In November of 1957 he recorded "The Man Who Made An Angel Cry" a great Johnny Cash sound-a-like recording. At his last session for Dot, Sanford recorded "Travelin' Man" (not the Ricky Nelson hit). With the records not selling and the strange material Randy Wood wanted him to cut, it was a time for a change.
Early in 1958 Sanford left Dot and joined Jamie Records. Duane Eddy at this point had already had a hit with "Rebel Rouser". In May Sanford & Duane recorded two sides "Still As The Night" and "Sing 'Em Some Blues". It did not sell. That summer Al quit touring with Sanford to join Duane on his tour as a bass player.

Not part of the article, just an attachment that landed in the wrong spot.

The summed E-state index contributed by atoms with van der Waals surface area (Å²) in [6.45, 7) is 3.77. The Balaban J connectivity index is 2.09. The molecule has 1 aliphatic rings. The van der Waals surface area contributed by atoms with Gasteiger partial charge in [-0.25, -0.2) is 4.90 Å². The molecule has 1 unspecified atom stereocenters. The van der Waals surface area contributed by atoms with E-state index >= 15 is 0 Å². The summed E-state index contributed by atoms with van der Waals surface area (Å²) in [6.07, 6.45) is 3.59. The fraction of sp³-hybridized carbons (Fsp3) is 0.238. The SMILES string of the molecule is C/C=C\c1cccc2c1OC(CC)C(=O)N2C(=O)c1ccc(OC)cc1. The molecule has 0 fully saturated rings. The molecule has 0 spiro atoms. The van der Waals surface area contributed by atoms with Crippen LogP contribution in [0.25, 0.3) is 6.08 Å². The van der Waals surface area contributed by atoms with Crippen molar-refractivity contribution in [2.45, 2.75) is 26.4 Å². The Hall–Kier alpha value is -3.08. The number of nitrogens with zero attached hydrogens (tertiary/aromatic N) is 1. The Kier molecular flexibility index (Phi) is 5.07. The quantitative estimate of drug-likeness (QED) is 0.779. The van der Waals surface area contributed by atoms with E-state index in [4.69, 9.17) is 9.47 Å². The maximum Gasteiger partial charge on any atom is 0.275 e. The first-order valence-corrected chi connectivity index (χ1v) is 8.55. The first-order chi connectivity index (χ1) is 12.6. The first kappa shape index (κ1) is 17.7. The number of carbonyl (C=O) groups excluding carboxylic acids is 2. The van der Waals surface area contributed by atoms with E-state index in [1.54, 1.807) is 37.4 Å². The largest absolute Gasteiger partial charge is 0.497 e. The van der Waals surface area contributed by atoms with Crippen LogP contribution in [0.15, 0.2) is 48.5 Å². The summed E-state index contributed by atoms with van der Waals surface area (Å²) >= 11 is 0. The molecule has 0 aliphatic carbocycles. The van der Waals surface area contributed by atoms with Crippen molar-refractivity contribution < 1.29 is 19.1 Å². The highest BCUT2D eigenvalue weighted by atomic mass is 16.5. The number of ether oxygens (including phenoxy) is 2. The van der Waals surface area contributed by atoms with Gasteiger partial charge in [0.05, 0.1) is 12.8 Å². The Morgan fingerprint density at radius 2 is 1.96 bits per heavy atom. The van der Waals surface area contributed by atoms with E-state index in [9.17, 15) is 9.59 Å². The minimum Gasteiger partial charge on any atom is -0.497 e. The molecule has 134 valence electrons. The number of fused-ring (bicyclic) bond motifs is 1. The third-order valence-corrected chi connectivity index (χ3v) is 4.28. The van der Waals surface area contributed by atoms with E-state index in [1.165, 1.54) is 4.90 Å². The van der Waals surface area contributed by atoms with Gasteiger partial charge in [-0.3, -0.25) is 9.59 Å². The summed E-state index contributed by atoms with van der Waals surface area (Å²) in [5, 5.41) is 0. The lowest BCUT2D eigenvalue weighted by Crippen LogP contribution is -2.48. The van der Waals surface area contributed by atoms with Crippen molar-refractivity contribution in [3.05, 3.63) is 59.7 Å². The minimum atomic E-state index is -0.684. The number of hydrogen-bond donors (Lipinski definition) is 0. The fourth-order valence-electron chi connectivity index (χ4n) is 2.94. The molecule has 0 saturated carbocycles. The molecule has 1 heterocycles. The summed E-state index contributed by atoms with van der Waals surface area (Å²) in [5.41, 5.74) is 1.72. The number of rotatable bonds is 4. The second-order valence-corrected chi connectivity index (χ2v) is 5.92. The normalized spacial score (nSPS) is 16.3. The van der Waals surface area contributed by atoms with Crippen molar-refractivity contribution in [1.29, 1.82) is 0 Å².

Early in 1959 they didn't have any better success with "Bad Luck" and "My Jealousy". The next session in May seem to go the same way, the song "New Kind Of Fool" seemed to be another trade on "The Fool". "Son Of A Gun" was a cowboy number, a complete play on words. "Run Boy Run" an excellent song with the flavor of Johnny Cash. Nice sound with just guitar and bass. His last Jamie session was on March 17, 1960, "Pledging My Love" and "Go On Home" was very interesting because of the distorting guitar, Al Casey got the sound before fuzztones and effects as we know it now. The ten Jamie sides were all commercial failures at the time. Some hit the charts.